"He's a guy that had a long way to go, and when you've got a long way to go, you've gotta work harder than everybody else," Cronin said. "That was his focus all spring."

But perhaps the most momentous change, more so than any injury recovery or incoming freshman, is the Bruins' impending move to the Big Ten, even if it is still two years away.

Cronin has been through something like this before, although the circumstances were far different. Cincinnati was in its second year in the Big East when Cronin took over that program in 2006.

Six years later, after Cronin's Bearcats had improved their record year-over-year every season and made it to the conference title game and Sweet 16, the conference split up. Cincinnati went to the American Athletic Conference, which Cronin said was difficult to sell recruits on and still hampers the Bearcats to this day.

Cronin recognized it would be a different kind of transition for UCLA to enter a high-level conference rather than an inferior one, emphasizing the adjustments his team would have make to new officiating, increased travel and unfamiliar environments.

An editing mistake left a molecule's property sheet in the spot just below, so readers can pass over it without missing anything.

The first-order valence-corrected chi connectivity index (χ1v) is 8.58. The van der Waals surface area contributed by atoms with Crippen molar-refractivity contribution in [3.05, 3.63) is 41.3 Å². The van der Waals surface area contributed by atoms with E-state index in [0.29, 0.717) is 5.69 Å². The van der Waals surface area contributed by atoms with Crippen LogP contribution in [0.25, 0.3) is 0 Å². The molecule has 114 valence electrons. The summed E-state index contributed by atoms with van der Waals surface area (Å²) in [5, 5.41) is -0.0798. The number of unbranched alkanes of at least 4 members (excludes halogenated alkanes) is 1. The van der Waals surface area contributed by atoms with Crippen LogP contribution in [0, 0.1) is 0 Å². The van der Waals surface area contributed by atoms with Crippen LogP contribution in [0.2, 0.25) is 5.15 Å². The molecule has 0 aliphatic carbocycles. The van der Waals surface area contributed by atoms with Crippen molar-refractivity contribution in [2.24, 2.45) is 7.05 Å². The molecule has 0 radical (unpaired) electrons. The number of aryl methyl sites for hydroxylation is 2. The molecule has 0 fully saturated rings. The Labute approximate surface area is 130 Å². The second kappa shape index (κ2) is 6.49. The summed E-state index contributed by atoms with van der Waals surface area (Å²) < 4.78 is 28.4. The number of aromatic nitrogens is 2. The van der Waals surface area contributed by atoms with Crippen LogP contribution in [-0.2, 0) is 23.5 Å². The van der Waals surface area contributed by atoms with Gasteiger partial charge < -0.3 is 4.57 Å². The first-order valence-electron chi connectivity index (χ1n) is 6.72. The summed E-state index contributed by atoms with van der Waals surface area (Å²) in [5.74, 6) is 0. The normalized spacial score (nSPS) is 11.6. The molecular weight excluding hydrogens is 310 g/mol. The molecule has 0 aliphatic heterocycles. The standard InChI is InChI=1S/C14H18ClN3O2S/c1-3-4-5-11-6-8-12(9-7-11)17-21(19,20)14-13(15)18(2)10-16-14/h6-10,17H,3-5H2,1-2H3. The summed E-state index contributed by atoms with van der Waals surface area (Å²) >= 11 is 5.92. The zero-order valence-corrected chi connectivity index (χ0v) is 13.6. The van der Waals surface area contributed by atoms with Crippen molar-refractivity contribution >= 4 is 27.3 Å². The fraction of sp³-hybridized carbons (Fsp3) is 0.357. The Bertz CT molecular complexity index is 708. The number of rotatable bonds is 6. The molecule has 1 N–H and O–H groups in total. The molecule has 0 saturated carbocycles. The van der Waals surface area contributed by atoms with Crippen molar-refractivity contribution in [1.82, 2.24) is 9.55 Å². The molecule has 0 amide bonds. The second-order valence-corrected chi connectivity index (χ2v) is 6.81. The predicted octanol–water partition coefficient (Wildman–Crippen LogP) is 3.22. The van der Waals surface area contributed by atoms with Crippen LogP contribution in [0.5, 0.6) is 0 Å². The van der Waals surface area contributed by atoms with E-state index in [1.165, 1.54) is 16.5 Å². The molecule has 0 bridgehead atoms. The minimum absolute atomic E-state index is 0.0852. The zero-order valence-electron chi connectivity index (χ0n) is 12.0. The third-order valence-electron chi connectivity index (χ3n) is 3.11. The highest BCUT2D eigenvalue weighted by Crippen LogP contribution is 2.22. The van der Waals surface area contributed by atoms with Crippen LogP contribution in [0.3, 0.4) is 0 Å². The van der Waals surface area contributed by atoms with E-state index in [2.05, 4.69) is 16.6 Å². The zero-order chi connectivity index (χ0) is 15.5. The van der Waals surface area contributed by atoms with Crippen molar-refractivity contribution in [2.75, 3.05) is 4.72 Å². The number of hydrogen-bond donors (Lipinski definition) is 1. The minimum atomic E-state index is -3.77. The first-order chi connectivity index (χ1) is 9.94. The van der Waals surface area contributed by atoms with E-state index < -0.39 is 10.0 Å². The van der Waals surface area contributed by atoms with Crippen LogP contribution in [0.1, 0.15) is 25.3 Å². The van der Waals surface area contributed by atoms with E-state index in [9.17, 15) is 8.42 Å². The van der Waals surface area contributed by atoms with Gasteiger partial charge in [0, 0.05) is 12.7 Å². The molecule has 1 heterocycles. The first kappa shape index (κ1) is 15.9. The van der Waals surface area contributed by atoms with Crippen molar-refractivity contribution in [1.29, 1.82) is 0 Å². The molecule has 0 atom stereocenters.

"Just from different teams leaving different conferences, I think the key is you gotta still maintain your identity, so that'll be my focus," Cronin said. "You can't lose your identity and your footprint and what's made you successful, even though you're changing leagues."

According to Cronin, his job never has been and never will be easy, but he's used to that by now.

"I've never really had a time in my life where I wasn't working hard," Cronin said. "You work for Bob Huggins and Rick Pitino around the clock, building programs around the clock, building Cincinnati around the clock and then the Big East breaks up and it becomes twice as hard, you come here and COVID happens, now it's NIL. What I've learned is – now that I'm a California guy, my line to people is 'You just gotta ride the wave.'"

Cronin said he wishes he could live by that mantra literally and do his best Patrick Swayze in "Point Break" impression, but that he hasn't been able to surf since undergoing right knee surgery over 30 years ago.

Instead, he'll have to stick to coaching hoops for the time being, leading the Bruins through an ever-changing future.